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Dialogue only way to build consensus and get relations back on right track

Source: China Daily | 2021-02-23

Chinese State Councilor and Foreign Minister Wang Yi delivers a speech at the opening of the Lanting Forum with the theme of "Promoting Dialogue and Cooperation and Managing Differences: Bringing China-US Relations Back to the Right Track" in Beijing, capital of China, Feb 22, 2021. [Photo/Xinhua]

This is an editorial from China Daily.

The speech State Councilor and Foreign Minister Wang Yi delivered at the opening of the Lanting Forum on Sino-US relations on Monday should be taken as the latest summary of Beijing's views on bilateral relations and an overture for US policymakers to tear down the "walls of misperceptions".

Over one month has passed since the Joe Biden administration took office, but the impression lingers that the two countries have still been talking at rather than with one another.

Yet although the phone call between the top diplomats of the two countries earlier this month is viewed as reaffirming the rivalry between the two countries, the frankness, depth and scope of their conversation should have driven home the message that both sides want to see improvement in their relations, and they are making joint efforts in that direction, even if the pace seems glacial.

Various channels were institutionalized for communication between the two countries when Biden was the vice-president of the United States in the Barack Obama administration, and he should be aware of the important role they played in bolstering mutual trust and understanding.

The dialogue mechanisms, at various levels, constituted one of the two key pillars for bilateral ties, the other being their economic and trade cooperation that produces tangible benefits for both countries.

That's why Wang highlighted the importance of stepping up dialogue in his speech. Stressing that one of the main reasons that China-US relations went into free fall was the previous US administration's decision to cut off communication at all levels, he urged the US to resume dialogue so that bilateral relations are not defined by disagreements.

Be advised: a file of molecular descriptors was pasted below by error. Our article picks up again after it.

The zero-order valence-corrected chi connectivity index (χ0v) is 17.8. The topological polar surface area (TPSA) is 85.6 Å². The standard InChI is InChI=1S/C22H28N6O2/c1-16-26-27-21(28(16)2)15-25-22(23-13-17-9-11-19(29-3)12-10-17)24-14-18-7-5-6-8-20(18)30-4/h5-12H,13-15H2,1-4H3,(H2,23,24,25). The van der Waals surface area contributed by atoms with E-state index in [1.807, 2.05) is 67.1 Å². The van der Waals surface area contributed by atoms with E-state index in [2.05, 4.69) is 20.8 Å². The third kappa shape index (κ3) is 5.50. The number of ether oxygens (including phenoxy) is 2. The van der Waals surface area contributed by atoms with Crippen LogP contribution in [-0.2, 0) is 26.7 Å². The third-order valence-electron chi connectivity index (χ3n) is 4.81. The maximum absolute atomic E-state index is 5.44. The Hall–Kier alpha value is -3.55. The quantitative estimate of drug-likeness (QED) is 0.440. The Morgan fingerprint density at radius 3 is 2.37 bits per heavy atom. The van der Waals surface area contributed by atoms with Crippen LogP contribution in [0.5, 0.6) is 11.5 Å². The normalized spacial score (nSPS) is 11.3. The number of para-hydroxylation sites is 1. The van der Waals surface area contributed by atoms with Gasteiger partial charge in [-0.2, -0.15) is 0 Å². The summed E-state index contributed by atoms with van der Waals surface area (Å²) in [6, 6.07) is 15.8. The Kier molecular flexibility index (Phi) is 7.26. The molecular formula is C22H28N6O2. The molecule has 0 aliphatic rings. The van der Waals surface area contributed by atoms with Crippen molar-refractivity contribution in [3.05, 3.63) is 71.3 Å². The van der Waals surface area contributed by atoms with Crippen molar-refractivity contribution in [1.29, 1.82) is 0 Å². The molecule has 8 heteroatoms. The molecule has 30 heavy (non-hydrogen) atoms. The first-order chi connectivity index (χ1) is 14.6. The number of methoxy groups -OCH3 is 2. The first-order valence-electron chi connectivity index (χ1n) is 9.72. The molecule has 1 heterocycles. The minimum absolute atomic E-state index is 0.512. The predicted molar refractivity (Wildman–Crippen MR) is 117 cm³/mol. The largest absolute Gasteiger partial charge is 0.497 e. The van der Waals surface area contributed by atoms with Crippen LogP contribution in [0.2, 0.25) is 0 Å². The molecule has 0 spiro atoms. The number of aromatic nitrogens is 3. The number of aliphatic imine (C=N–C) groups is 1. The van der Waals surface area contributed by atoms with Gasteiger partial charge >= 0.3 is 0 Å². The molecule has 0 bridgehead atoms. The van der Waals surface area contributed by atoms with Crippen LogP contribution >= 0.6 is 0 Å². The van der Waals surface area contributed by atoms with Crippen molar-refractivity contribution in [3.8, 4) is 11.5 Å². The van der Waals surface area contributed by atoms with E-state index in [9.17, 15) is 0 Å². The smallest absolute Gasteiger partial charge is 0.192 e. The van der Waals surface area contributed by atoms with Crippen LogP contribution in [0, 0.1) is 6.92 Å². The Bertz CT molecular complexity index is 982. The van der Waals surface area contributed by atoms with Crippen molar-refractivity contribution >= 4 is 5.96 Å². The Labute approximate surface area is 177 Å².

To this end, dialogue mechanisms should be reactivated or established in various areas and at various levels to follow up on the phone call between the two presidents on the eve of the Chinese New Year in which the two sides took their bearings having arrived at a crossroad.

What has happened over the past four years should have reminded the Biden administration that without candid dialogue misperceptions multiply and the risk of a miscalculation becomes ever greater.

As the past month indicates, no matter how intensively they have taken advantage of multilateral platforms and occasions to convey their views to each other, that is no substitute for direct dialogue.

By reopening and opening new channels for communication, the two sides can follow a progressive easy-to-difficult approach to resolve their differences. The fruits of this would help restore the people-to-people friendship that is key to benign state-to-state relations. A friendship that was "poisoned" by the hostile rhetoric and abrasive policies of the previous administration.

Mutual respect is the prerequisite for any friendship. As Wang expressed it, a good-mannered gentleman never thrusts his knife and fork into the food on someone else's plate. Now is the time for the US administration to help reset the table so the two sides can engage in civil conversation.